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Publication numberUS5280293 A
Publication typeGrant
Application numberUS 07/944,080
Publication dateJan 18, 1994
Filing dateSep 11, 1992
Priority dateSep 13, 1991
Fee statusLapsed
Also published asDE69204242D1, DE69204242T2, EP0532332A1, EP0532332B1
Publication number07944080, 944080, US 5280293 A, US 5280293A, US-A-5280293, US5280293 A, US5280293A
InventorsDavid A. Tong
Original AssigneeDatong Electronics Limited
Export CitationBiBTeX, EndNote, RefMan
External Links: USPTO, USPTO Assignment, Espacenet
Mobile direction finder
US 5280293 A
Abstract
A mobile direction finder for tracking a remote transmitter computes the transmitter direction relative to the direction finder and time-averages with reference to a datum derived from a predetermined orientation independent of the direction finder orientation.
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Claims(12)
I claim:
1. A mobile direction finder for tracking a transmitter remote therefrom, said direction finder comprising a receiver for receiving signals from the transmitter, direction-computing means for computing a direction of the transmitter relative to the direction finder from the received signals, time-averaging means for averaging the computed directions over signal-receiving time periods, and a reference device which establishes a datum derived from a predetermined orientation independent of the orientation of the direction finder, wherein said time averaged computed directions are made with reference to said datum.
2. A direction finder according to claim 1, wherein said reference device comprises a magnetic compass.
3. A direction finder according to claim 1, wherein said reference device comprises a gyrocompass.
4. A direction finder according to claim 1 wherein the time-averaged computed directions are made on the bearing obtained by subtracting an angle representative of the orientation of said receiver relative to said datum from an angle representative of the direction of said transmitter relative to said direction finder.
5. A direction finder according to claim 1 wherein said datum comprises magnetic north.
6. A direction finder according to claim 1 including a display device which is arranged to display the time averaged computed direction as a bearing relative to said datum.
7. A direction finder according to claim 1 including a display device which is arranged to display the time averaged computed direction being the direction of the transmitter relative to the direction finder.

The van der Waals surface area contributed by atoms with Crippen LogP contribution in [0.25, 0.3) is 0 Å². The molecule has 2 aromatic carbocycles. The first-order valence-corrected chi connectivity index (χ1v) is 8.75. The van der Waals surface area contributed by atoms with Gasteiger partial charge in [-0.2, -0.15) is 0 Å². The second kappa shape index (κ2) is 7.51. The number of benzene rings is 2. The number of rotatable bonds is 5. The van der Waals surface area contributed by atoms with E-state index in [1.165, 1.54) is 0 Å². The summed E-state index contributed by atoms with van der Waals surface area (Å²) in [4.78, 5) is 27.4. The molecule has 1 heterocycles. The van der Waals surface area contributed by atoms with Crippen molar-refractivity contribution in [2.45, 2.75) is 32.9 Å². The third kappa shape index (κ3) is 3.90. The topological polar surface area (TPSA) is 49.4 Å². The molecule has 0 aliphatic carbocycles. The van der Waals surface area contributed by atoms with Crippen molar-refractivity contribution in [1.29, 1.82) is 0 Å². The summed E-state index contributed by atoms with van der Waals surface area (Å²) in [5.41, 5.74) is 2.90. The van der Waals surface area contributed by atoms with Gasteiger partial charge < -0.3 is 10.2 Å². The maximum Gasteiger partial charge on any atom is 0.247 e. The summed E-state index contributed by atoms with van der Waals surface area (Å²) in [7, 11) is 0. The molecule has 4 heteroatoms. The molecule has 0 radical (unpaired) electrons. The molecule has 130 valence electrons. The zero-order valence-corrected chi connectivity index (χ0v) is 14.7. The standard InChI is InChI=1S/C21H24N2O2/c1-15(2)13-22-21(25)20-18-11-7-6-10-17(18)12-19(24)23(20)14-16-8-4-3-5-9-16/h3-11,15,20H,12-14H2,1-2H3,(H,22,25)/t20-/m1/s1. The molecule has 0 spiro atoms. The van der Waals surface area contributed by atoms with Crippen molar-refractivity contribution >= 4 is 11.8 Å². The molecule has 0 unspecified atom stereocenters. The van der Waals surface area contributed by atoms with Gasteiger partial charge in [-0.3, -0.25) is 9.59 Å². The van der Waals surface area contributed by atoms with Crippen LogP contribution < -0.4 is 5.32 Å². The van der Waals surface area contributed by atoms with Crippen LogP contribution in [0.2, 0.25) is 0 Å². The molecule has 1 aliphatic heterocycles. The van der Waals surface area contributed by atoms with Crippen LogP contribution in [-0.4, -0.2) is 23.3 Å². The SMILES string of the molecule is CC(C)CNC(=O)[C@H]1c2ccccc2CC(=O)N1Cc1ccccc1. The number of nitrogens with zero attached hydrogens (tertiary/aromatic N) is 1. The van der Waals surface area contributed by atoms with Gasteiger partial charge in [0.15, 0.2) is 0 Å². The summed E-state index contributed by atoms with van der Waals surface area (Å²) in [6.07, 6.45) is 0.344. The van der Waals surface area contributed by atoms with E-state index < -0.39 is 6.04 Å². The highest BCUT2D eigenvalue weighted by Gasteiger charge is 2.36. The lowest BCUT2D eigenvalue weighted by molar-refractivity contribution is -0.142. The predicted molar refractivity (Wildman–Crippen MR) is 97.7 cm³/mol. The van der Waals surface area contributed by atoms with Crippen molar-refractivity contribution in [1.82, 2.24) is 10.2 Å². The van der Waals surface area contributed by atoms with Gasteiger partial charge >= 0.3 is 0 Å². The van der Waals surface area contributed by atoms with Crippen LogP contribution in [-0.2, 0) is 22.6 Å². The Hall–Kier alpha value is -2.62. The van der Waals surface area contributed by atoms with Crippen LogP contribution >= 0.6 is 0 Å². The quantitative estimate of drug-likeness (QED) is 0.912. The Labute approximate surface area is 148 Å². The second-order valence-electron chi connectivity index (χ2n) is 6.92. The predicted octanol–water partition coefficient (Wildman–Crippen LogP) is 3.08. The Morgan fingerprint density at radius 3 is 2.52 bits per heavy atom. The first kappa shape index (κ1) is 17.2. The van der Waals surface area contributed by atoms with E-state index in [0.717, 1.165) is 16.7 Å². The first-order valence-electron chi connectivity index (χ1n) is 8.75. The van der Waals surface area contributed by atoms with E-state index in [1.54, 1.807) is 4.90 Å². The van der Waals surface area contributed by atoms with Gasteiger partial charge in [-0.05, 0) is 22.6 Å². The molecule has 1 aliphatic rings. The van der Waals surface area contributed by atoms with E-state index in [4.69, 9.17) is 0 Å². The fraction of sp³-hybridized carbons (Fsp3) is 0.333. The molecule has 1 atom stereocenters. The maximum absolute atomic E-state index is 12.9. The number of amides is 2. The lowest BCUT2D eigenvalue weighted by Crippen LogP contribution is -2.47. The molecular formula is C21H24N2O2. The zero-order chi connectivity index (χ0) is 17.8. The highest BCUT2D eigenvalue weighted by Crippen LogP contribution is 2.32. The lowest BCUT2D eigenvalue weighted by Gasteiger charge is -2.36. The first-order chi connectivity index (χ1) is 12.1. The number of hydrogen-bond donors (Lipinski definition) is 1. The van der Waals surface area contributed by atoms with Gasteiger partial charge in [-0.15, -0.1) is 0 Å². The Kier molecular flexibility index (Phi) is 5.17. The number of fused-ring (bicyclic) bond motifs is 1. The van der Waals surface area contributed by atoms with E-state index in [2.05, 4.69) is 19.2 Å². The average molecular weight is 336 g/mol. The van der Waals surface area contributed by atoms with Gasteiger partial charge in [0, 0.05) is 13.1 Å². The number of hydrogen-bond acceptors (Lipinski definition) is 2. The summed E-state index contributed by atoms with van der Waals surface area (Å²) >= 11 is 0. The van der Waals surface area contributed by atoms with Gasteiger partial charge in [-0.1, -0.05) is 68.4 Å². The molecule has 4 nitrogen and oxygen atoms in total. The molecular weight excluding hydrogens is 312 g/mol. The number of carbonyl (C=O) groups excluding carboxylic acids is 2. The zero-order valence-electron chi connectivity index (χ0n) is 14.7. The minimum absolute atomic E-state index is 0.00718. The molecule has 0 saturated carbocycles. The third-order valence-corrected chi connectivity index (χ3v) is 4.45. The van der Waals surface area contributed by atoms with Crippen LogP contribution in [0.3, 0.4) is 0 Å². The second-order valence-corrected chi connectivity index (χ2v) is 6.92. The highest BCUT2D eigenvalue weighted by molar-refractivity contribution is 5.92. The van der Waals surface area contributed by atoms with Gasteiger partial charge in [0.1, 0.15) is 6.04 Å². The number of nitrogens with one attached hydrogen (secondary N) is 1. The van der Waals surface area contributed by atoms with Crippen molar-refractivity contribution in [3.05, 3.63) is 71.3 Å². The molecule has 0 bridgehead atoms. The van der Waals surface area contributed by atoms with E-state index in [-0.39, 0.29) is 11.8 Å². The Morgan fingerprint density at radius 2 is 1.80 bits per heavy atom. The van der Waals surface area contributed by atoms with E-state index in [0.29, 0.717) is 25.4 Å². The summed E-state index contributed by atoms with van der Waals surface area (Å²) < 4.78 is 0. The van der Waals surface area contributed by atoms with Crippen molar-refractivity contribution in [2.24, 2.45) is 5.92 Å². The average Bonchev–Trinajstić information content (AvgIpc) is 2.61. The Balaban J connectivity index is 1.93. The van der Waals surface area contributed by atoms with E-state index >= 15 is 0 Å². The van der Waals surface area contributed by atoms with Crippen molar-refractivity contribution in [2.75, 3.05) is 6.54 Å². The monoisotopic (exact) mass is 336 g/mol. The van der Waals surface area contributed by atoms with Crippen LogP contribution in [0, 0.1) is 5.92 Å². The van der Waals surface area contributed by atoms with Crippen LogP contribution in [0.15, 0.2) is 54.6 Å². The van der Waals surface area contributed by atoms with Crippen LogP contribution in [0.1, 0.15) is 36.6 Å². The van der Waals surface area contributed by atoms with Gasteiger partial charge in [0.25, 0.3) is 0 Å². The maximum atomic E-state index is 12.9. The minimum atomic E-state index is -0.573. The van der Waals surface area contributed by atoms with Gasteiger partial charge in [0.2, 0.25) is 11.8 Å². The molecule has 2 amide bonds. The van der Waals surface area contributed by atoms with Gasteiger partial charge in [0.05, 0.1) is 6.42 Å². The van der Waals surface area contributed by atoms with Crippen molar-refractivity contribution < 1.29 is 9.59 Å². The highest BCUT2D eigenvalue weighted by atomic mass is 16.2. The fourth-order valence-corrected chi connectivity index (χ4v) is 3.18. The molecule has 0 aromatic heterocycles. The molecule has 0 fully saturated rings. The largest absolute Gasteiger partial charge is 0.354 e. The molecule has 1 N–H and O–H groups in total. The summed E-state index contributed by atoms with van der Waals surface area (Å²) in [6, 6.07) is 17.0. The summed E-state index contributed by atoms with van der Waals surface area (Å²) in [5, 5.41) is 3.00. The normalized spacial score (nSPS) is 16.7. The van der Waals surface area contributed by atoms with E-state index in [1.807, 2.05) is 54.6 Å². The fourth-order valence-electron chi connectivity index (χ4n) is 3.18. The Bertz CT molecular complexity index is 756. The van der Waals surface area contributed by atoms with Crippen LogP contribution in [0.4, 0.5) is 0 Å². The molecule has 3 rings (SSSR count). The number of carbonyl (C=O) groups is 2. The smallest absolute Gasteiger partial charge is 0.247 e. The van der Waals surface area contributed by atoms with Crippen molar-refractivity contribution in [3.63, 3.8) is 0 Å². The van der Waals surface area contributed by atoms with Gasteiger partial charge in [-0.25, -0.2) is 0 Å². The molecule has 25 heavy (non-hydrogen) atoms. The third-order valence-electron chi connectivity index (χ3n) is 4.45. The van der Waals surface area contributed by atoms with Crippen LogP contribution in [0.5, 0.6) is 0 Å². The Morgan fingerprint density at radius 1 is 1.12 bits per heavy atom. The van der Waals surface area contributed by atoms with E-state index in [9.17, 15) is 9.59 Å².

8. A mobile direction finder as claimed in claim 1 wherein said receiver changes its orientation with respect to said transmitter while said transmitter is moving relative to said receiver.
9. A method for tracking a transmitter which is remote from a receiver comprising:
a) receiving signals in a receiver of a mobile direction finder from a remote transmitter while said direction finder and said transmitter are moving relative to each other,
b) computing a direction of the transmitter relative to the direction of the direction finder from the received signals,
c) establishing a datum derived from a predetermined orientation independent of the orientation of the direction finder,
d) averaging the computed directions over signal-receiving time periods with reference to said datum to at least reduce the effects of multipath interference without unduly adversely affecting the time of response to changes in orientation of the direction finder.
10. A method as claimed in claim 9 wherein the time-averaged computed directions are made on the bearing obtained by subtracting an angle representative of the orientation of said receiver relative to said datum from an angle representative of the direction of said transmitter relative to said direction finder.
11. A method as claimed in claim 10 wherein said datum comprises magnetic north and the time-averaged computed direction is displayed on a display device as a bearing relative to said datum.
12. A method as claimed in claim 10 wherein the time averaged computed direction is displayed on a display device.
Description

This invention relates to a mobile direction finder for tracking a remote transmitter.